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Program creates pathways to graduation

Michael Scheel, right, with graduate students from the Building Bridges Program.
Michael Scheel, right, with graduate students from the Building Bridges Program.

Donning black gowns and caps, they joined their peers among Lincoln Northeast High School’s 2014 graduating class. They waited patiently to cross the stage, grasp their diploma and finally, after four years, flip the tassel.

They are 37 of the 41 Lincoln Northeast students who, in ninth grade, joined the Building Bridges program — a dropout prevention initiative led by CYFS affiliate Michael Scheel and Gina Kunz, CYFS research associate professor. The program is designed to help freshmen transition to high school and navigate a four-year path to graduation.

The Building Bridges program was implemented in Lincoln Northeast and Lincoln North Star high schools in 2010 after a citywide push to raise graduation rates. Since then, 172 participating students have earned an average of 55-60 graduation credits their freshman year, Scheel said, putting them on track to graduate in four years.

“A key part of ninth grade is getting students to believe in themselves again,” Scheel said. “Students in our program generally don’t like school, but we try to change their attitude from defeatist to ‘What will it take to succeed?’”

Part of what it takes for students to succeed, Scheel said, is a focus on individual strengths and evidence-based positive psychology. The Building Bridges program is composed of six key components: fostering caring relationships; identifying and enhancing personal strengths; developing purposes for school; monitoring progress; connecting with home; and promoting student well-being.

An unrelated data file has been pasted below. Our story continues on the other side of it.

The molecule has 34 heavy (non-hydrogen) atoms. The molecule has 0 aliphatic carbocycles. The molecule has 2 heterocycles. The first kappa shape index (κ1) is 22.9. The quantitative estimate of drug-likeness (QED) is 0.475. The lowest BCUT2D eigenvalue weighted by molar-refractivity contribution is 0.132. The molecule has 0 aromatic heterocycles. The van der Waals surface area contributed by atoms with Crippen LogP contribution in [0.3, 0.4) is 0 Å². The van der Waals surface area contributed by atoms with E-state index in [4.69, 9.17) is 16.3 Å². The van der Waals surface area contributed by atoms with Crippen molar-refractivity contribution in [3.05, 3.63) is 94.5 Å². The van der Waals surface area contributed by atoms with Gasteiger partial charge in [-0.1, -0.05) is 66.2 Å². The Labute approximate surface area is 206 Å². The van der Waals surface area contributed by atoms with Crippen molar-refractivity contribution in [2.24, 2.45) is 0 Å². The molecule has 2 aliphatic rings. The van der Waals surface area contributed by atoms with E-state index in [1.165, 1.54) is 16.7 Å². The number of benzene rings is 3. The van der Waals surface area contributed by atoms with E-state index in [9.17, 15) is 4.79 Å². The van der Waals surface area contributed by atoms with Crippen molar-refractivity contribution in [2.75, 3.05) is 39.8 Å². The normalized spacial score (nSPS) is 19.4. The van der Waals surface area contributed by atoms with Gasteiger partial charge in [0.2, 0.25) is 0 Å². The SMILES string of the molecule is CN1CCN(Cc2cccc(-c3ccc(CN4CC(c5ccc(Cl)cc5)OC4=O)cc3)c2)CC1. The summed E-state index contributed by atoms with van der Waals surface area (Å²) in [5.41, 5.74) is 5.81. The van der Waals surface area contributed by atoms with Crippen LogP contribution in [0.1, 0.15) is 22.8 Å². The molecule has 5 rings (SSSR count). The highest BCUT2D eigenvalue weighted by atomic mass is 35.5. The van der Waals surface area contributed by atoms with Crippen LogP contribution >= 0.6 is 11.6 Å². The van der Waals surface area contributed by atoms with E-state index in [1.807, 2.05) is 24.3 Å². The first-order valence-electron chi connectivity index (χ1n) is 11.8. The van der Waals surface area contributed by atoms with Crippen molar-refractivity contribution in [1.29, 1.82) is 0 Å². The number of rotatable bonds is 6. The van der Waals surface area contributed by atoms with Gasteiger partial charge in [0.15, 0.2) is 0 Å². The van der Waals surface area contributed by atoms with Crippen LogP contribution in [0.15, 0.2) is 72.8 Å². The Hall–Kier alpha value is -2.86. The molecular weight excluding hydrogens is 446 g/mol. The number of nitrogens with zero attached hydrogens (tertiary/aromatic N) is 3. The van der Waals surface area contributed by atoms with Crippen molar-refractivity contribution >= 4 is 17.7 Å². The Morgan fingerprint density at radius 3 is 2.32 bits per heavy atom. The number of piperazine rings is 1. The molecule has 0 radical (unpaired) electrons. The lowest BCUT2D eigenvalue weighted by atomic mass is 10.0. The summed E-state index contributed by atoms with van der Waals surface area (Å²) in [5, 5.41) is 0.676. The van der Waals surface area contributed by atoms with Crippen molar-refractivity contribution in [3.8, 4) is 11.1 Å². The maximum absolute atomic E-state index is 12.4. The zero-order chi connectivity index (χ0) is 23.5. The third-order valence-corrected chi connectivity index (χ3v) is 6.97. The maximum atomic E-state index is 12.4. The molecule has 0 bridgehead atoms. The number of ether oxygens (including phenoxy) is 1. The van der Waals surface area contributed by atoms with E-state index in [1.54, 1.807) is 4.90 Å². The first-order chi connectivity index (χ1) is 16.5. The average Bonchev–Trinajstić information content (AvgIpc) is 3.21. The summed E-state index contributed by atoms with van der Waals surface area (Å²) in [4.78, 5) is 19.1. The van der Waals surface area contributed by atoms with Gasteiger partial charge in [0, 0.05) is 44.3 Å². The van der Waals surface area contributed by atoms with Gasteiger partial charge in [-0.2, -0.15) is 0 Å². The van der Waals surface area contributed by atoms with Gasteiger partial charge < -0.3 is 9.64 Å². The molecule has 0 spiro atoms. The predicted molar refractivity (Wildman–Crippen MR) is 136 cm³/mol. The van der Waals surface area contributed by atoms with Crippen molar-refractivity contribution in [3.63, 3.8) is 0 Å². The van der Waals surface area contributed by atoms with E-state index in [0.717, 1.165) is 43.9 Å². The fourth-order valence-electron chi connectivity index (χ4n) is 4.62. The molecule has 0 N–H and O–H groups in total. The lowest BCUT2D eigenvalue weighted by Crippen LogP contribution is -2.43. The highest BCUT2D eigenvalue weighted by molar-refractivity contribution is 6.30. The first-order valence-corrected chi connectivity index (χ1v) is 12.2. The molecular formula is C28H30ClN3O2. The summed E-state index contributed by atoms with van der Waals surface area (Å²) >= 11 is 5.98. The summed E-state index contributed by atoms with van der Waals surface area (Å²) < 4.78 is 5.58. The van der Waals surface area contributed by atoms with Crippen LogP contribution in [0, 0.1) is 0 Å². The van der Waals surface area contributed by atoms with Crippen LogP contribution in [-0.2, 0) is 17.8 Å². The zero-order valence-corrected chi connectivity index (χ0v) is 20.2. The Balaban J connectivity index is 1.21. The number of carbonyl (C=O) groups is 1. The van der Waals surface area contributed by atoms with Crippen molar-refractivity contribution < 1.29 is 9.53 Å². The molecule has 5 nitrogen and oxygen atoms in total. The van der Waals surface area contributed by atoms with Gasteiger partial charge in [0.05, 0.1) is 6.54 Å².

A key part of ninth grade is getting students to believe in themselves again.”

— Michael Scheel, professor of educational psychology

Under Scheel’s supervision, first and third-year students in UNL’s graduate counseling psychology program conduct weekly counseling sessions with participants in Building Bridges. During these sessions, counselors help students steer clear of avoidance goals, such as “Don’t fail math class,” and support them in setting up approach goals — “Earn a B in math class.” They also assist students with emotional, personal and social difficulties, and conduct risk assessments for suicidal or self-injurious behavior.

“Identifying desired outcomes through approach goals is a big part of what we do,” Scheel said. “We also advocate for students and consult with teachers and guardians at home. In doing this, we try to connect different ecological systems.”

After a recent uptick in suicide episodes at several schools, the Building Bridges program will expand to include a group counseling component. With curriculum developed by Alexandra Dahl, counseling psychology graduate student, the group sessions will equip students with skills to use at home and school, with an emphasis on positive psychology to encourage hope.

“Our society is so focused on deficits, and out of basic human emotion, there are so many negatives,” Dahl said. “If we can build up the positives, it can help with problem-solving, self-compassion and self-efficacy.”

The Building Bridges program has been continuously funded since 2004 through sources including the Woods Charitable Fund grant and the Lincoln Public Schools Dropout Prevention grant.